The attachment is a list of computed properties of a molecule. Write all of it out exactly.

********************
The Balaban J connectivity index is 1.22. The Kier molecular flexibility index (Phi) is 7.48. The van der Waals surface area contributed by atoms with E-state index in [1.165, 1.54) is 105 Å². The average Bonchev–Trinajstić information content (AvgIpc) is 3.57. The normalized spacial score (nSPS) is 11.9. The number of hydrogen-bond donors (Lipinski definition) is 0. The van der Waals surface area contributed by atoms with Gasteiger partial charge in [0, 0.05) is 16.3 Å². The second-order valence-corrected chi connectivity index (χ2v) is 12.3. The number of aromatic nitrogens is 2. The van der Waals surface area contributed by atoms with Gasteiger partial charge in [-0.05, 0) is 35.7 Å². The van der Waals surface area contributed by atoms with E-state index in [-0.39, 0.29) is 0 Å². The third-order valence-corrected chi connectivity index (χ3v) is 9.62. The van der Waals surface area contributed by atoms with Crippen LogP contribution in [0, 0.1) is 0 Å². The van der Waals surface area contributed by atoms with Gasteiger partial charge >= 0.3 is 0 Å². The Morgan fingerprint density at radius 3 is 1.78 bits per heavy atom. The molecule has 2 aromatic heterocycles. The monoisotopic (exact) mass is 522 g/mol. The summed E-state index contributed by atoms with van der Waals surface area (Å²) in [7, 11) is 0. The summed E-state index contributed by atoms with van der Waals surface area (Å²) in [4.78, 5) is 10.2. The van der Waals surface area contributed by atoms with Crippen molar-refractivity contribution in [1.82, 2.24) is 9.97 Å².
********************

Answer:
The Balaban J connectivity index is 1.22. The Kier molecular flexibility index (Phi) is 7.48. The van der Waals surface area contributed by atoms with E-state index in [1.165, 1.54) is 105 Å². The average Bonchev–Trinajstić information content (AvgIpc) is 3.57. The normalized spacial score (nSPS) is 11.9. The number of hydrogen-bond donors (Lipinski definition) is 0. The van der Waals surface area contributed by atoms with Gasteiger partial charge in [0, 0.05) is 16.3 Å². The second-order valence-corrected chi connectivity index (χ2v) is 12.3. The number of aromatic nitrogens is 2. The van der Waals surface area contributed by atoms with Gasteiger partial charge in [-0.05, 0) is 35.7 Å². The van der Waals surface area contributed by atoms with E-state index in [-0.39, 0.29) is 0 Å². The third-order valence-corrected chi connectivity index (χ3v) is 9.62. The van der Waals surface area contributed by atoms with Crippen LogP contribution in [0, 0.1) is 0 Å². The van der Waals surface area contributed by atoms with Gasteiger partial charge >= 0.3 is 0 Å². The Morgan fingerprint density at radius 3 is 1.78 bits per heavy atom. The molecule has 2 aromatic heterocycles. The monoisotopic (exact) mass is 522 g/mol. The summed E-state index contributed by atoms with van der Waals surface area (Å²) in [7, 11) is 0. The summed E-state index contributed by atoms with van der Waals surface area (Å²) in [4.78, 5) is 10.2. The van der Waals surface area contributed by atoms with Crippen molar-refractivity contribution in [1.82, 2.24) is 9.97 Å².